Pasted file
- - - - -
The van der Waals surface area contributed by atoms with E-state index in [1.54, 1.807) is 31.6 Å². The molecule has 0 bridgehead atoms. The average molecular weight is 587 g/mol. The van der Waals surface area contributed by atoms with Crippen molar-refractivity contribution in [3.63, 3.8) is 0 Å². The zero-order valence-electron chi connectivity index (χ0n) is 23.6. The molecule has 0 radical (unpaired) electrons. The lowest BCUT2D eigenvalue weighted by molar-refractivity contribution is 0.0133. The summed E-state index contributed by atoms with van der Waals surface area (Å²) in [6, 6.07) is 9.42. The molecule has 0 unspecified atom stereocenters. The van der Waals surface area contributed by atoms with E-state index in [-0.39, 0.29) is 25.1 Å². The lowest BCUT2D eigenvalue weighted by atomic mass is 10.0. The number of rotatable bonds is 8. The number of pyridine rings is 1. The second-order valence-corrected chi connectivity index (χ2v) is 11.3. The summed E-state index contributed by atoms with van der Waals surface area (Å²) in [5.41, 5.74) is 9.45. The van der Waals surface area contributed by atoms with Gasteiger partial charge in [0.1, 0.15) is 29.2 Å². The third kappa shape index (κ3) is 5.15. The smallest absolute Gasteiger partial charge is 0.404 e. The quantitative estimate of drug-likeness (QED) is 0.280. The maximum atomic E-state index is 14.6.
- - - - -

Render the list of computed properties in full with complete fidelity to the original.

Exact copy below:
The van der Waals surface area contributed by atoms with E-state index in [1.54, 1.807) is 31.6 Å². The molecule has 0 bridgehead atoms. The average molecular weight is 587 g/mol. The van der Waals surface area contributed by atoms with Crippen molar-refractivity contribution in [3.63, 3.8) is 0 Å². The zero-order valence-electron chi connectivity index (χ0n) is 23.6. The molecule has 0 radical (unpaired) electrons. The lowest BCUT2D eigenvalue weighted by molar-refractivity contribution is 0.0133. The summed E-state index contributed by atoms with van der Waals surface area (Å²) in [6, 6.07) is 9.42. The molecule has 0 unspecified atom stereocenters. The van der Waals surface area contributed by atoms with E-state index in [-0.39, 0.29) is 25.1 Å². The lowest BCUT2D eigenvalue weighted by atomic mass is 10.0. The number of rotatable bonds is 8. The number of pyridine rings is 1. The second-order valence-corrected chi connectivity index (χ2v) is 11.3. The summed E-state index contributed by atoms with van der Waals surface area (Å²) in [5.41, 5.74) is 9.45. The van der Waals surface area contributed by atoms with Gasteiger partial charge in [0.1, 0.15) is 29.2 Å². The third kappa shape index (κ3) is 5.15. The smallest absolute Gasteiger partial charge is 0.404 e. The quantitative estimate of drug-likeness (QED) is 0.280. The maximum atomic E-state index is 14.6.